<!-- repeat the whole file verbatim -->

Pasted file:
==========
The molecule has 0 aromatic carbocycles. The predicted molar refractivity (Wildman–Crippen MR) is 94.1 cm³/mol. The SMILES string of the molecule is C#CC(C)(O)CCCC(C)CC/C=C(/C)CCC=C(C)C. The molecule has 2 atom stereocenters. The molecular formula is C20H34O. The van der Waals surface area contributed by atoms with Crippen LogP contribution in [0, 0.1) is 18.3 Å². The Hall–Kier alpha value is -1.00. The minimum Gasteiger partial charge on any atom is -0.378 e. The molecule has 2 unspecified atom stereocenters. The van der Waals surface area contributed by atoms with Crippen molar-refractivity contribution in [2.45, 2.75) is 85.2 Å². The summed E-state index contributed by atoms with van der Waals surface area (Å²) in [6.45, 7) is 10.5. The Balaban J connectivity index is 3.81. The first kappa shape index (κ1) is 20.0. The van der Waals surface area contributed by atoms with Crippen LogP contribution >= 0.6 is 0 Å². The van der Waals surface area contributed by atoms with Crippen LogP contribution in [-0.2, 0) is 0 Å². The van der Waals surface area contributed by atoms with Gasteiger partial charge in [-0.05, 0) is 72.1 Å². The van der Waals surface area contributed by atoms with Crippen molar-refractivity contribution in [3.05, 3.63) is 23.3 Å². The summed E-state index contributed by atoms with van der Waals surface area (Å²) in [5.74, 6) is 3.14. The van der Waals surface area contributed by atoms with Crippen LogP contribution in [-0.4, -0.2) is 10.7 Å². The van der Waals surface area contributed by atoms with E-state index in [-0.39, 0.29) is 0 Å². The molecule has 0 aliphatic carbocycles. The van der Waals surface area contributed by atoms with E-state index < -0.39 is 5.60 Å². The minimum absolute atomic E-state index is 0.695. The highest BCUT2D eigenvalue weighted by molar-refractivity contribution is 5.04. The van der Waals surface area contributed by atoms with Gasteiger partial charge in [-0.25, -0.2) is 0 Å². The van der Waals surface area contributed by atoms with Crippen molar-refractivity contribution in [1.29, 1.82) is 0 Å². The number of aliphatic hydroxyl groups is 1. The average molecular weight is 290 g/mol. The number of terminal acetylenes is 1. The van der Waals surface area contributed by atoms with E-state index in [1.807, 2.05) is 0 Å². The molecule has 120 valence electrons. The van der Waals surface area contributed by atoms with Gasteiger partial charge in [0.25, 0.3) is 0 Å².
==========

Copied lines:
The molecule has 0 aromatic carbocycles. The predicted molar refractivity (Wildman–Crippen MR) is 94.1 cm³/mol. The SMILES string of the molecule is C#CC(C)(O)CCCC(C)CC/C=C(/C)CCC=C(C)C. The molecule has 2 atom stereocenters. The molecular formula is C20H34O. The van der Waals surface area contributed by atoms with Crippen LogP contribution in [0, 0.1) is 18.3 Å². The Hall–Kier alpha value is -1.00. The minimum Gasteiger partial charge on any atom is -0.378 e. The molecule has 2 unspecified atom stereocenters. The van der Waals surface area contributed by atoms with Crippen molar-refractivity contribution in [2.45, 2.75) is 85.2 Å². The summed E-state index contributed by atoms with van der Waals surface area (Å²) in [6.45, 7) is 10.5. The Balaban J connectivity index is 3.81. The first kappa shape index (κ1) is 20.0. The van der Waals surface area contributed by atoms with Crippen LogP contribution >= 0.6 is 0 Å². The van der Waals surface area contributed by atoms with Crippen LogP contribution in [-0.2, 0) is 0 Å². The van der Waals surface area contributed by atoms with Gasteiger partial charge in [-0.05, 0) is 72.1 Å². The van der Waals surface area contributed by atoms with Crippen molar-refractivity contribution in [3.05, 3.63) is 23.3 Å². The summed E-state index contributed by atoms with van der Waals surface area (Å²) in [5.74, 6) is 3.14. The van der Waals surface area contributed by atoms with Crippen LogP contribution in [-0.4, -0.2) is 10.7 Å². The van der Waals surface area contributed by atoms with E-state index in [-0.39, 0.29) is 0 Å². The molecule has 0 aliphatic carbocycles. The van der Waals surface area contributed by atoms with E-state index < -0.39 is 5.60 Å². The minimum absolute atomic E-state index is 0.695. The highest BCUT2D eigenvalue weighted by molar-refractivity contribution is 5.04. The van der Waals surface area contributed by atoms with Gasteiger partial charge in [-0.25, -0.2) is 0 Å². The van der Waals surface area contributed by atoms with Crippen molar-refractivity contribution in [1.29, 1.82) is 0 Å². The number of aliphatic hydroxyl groups is 1. The average molecular weight is 290 g/mol. The number of terminal acetylenes is 1. The van der Waals surface area contributed by atoms with E-state index in [1.807, 2.05) is 0 Å². The molecule has 120 valence electrons. The van der Waals surface area contributed by atoms with Gasteiger partial charge in [0.25, 0.3) is 0 Å².